Heinrich Wölfflin, (1864-1945) the art historian, was born in Wintherthur, Switzerland. His father was a scholar of the classics.

Wölfflin was an extremely important exponent of formalist methodology in art criticism, and became a professor of art history at the universities of Basel, Berlin, Munich, and Zürich from 1893 to 1934.

He was very popular, and recognized as among the most important of the art critics of his time. In contrast to the heavy, academic tomes on art history, his books were succinct, which made them much easier to read.

Books he has written include:
Renaissance und Barock (1888)
Klassische Kunst (1898)
Classic Art (1899)
Die Kunst Albrecht Dürers (1905)
Principles of Art History (1915)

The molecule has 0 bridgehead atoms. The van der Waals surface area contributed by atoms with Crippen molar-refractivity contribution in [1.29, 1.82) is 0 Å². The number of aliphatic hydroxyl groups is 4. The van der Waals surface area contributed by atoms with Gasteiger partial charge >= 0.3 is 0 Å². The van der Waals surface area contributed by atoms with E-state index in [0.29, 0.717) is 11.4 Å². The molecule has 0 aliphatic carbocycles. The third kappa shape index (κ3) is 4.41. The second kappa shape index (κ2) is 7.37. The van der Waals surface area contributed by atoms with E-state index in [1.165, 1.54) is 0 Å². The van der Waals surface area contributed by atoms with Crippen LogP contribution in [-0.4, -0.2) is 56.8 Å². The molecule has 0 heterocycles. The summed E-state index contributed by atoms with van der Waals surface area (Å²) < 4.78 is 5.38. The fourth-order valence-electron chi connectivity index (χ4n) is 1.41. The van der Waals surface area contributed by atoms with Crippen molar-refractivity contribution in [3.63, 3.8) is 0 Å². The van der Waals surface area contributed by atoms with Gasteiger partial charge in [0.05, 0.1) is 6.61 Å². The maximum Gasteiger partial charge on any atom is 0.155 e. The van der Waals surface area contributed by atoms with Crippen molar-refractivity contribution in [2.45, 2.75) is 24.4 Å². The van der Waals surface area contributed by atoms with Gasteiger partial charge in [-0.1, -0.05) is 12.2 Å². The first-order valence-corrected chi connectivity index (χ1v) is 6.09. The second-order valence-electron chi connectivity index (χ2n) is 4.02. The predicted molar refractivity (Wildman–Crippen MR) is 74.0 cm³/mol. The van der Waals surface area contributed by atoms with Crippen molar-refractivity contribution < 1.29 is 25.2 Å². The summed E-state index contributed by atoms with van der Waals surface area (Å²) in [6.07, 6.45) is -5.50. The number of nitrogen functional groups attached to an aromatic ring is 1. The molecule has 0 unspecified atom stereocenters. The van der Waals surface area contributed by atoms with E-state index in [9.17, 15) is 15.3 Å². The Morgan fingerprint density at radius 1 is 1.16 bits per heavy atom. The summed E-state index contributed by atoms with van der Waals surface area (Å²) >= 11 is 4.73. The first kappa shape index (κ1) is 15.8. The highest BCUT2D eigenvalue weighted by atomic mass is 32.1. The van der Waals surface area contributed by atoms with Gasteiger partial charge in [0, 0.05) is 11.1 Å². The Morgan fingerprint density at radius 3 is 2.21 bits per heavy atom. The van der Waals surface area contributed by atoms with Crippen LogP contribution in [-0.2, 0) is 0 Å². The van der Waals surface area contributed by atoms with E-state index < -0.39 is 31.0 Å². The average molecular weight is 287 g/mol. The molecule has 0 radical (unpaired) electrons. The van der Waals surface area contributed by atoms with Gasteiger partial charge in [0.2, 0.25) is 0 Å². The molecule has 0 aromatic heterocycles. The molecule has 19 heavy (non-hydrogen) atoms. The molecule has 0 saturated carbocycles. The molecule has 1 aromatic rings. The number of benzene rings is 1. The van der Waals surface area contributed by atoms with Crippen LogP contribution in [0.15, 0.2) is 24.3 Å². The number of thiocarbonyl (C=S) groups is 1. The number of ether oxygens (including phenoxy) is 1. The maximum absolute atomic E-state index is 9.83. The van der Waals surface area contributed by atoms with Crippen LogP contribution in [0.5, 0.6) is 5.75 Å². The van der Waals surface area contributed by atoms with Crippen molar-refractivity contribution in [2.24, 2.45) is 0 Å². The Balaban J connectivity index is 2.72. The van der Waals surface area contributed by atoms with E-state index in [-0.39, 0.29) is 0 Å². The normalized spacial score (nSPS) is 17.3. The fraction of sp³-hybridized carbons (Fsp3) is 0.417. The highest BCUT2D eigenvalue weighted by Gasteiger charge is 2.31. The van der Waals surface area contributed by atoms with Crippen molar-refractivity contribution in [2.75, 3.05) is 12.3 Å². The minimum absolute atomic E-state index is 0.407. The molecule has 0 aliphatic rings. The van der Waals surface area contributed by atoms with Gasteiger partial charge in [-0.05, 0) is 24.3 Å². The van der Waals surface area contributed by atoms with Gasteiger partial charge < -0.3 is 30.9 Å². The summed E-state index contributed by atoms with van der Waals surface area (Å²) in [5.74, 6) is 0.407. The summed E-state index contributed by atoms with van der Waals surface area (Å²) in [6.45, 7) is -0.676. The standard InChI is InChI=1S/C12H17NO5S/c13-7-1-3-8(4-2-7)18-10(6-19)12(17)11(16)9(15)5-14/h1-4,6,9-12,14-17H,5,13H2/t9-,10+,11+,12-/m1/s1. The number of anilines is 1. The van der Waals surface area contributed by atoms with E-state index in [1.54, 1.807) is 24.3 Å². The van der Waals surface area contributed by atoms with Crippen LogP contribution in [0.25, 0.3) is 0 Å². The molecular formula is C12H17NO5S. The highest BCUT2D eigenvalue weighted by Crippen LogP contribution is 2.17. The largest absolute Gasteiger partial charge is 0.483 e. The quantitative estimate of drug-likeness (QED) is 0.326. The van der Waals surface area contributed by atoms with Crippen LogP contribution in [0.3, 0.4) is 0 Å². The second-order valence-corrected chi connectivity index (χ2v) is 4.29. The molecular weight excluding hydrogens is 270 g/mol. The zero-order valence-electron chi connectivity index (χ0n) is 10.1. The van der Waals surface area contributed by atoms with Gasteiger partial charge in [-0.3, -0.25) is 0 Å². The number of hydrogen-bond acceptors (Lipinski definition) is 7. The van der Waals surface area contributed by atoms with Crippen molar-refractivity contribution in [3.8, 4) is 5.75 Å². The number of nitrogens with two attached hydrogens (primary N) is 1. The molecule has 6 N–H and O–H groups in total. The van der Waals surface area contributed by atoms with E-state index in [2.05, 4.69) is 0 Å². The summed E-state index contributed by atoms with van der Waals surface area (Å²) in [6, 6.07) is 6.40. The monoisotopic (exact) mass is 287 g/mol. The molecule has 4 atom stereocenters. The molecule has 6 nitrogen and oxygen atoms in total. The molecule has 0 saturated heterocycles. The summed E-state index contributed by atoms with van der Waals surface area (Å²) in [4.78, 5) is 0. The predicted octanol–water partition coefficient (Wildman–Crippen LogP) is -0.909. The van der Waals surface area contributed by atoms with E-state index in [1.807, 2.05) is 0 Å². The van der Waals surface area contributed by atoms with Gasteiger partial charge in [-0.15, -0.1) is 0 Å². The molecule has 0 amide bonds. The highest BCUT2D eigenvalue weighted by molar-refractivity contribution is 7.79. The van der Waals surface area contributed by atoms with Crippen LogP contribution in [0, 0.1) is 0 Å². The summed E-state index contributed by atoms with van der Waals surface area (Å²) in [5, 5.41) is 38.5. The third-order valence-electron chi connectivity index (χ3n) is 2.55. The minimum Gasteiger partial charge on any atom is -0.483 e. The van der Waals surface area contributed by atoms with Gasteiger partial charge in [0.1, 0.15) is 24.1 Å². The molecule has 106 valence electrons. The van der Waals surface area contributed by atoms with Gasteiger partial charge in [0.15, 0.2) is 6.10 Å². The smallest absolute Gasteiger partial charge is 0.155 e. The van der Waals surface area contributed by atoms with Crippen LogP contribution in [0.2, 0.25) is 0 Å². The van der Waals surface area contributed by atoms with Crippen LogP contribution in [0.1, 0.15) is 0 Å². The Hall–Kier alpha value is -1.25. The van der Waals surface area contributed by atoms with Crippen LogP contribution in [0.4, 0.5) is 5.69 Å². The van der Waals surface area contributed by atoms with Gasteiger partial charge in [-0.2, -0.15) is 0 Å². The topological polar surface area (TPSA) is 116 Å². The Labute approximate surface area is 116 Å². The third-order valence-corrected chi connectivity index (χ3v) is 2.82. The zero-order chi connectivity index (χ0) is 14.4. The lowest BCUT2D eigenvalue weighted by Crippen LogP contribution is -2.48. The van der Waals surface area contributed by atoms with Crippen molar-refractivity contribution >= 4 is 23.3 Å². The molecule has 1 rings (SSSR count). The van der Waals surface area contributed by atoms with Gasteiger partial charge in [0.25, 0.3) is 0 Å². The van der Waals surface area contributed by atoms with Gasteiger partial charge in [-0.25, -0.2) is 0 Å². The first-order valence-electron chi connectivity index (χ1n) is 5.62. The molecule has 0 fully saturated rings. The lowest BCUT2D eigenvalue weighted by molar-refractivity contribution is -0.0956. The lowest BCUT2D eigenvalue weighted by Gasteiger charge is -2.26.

Italien und das deutsche Formgefühl (1931)
Gedanken zur Kunstgeschichte (1941)

He studied art history in Basel, Berlin, and Munich. His dissertation (1886) was entitled "Prolegomena zu einer Psychologie der Architektur".

In 1901 he was called to the prestigious University of Berlin to become (Ordinarius) professor of the University. His lectures were extremely popular, commanding the largest auditoriums available and reviewed in newspapers.

Rudolf Wittkower, who attended these in Munich, described Wölfflin as an aloof teacher, who delegated even his graduate seminars to assistants.

He moved back to Switzerland in 1924 because of the growing German nationalism.

Some of his important, influential students include: Frederick Antal, Ernst Heidrich, Paul Frankl, Alfred Stange, Richard Krautheimer and Fritz Saxl.

As social-history approaches to art became the norm, along with iconographic and post-structuralism, Wölfflin became a target for all that was wrong with current art history in the 1970s.

He died in Zürich, Switzerland, in 1945.